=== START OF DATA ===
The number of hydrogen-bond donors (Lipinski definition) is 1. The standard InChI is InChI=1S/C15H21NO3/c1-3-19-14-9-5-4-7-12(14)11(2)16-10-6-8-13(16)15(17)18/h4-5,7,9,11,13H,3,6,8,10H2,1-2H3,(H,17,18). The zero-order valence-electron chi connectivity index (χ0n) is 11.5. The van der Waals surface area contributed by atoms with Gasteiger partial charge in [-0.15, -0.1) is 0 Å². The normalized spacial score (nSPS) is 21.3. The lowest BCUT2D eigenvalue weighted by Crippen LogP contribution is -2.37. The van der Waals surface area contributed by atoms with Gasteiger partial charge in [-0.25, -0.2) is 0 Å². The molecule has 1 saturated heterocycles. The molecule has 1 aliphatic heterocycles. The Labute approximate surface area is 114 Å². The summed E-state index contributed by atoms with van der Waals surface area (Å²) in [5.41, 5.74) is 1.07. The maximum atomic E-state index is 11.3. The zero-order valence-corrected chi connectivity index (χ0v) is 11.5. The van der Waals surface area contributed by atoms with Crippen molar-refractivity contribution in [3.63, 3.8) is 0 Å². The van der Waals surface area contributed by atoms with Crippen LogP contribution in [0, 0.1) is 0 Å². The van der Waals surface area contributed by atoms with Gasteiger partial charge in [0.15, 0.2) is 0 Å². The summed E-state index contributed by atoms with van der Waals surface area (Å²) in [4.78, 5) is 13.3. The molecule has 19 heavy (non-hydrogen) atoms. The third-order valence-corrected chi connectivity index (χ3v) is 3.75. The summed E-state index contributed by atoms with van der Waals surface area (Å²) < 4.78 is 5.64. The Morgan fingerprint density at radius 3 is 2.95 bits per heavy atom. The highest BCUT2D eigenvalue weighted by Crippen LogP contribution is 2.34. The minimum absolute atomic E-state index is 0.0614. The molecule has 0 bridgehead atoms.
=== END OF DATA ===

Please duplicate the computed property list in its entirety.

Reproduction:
The number of hydrogen-bond donors (Lipinski definition) is 1. The standard InChI is InChI=1S/C15H21NO3/c1-3-19-14-9-5-4-7-12(14)11(2)16-10-6-8-13(16)15(17)18/h4-5,7,9,11,13H,3,6,8,10H2,1-2H3,(H,17,18). The zero-order valence-electron chi connectivity index (χ0n) is 11.5. The van der Waals surface area contributed by atoms with Gasteiger partial charge in [-0.15, -0.1) is 0 Å². The normalized spacial score (nSPS) is 21.3. The lowest BCUT2D eigenvalue weighted by Crippen LogP contribution is -2.37. The van der Waals surface area contributed by atoms with Gasteiger partial charge in [-0.25, -0.2) is 0 Å². The molecule has 1 saturated heterocycles. The molecule has 1 aliphatic heterocycles. The Labute approximate surface area is 114 Å². The summed E-state index contributed by atoms with van der Waals surface area (Å²) in [5.41, 5.74) is 1.07. The maximum atomic E-state index is 11.3. The zero-order valence-corrected chi connectivity index (χ0v) is 11.5. The van der Waals surface area contributed by atoms with Crippen molar-refractivity contribution in [3.63, 3.8) is 0 Å². The van der Waals surface area contributed by atoms with Crippen LogP contribution in [0, 0.1) is 0 Å². The van der Waals surface area contributed by atoms with Gasteiger partial charge in [0.15, 0.2) is 0 Å². The summed E-state index contributed by atoms with van der Waals surface area (Å²) in [4.78, 5) is 13.3. The molecule has 19 heavy (non-hydrogen) atoms. The third-order valence-corrected chi connectivity index (χ3v) is 3.75. The summed E-state index contributed by atoms with van der Waals surface area (Å²) < 4.78 is 5.64. The Morgan fingerprint density at radius 3 is 2.95 bits per heavy atom. The highest BCUT2D eigenvalue weighted by Crippen LogP contribution is 2.34. The minimum absolute atomic E-state index is 0.0614. The molecule has 0 bridgehead atoms.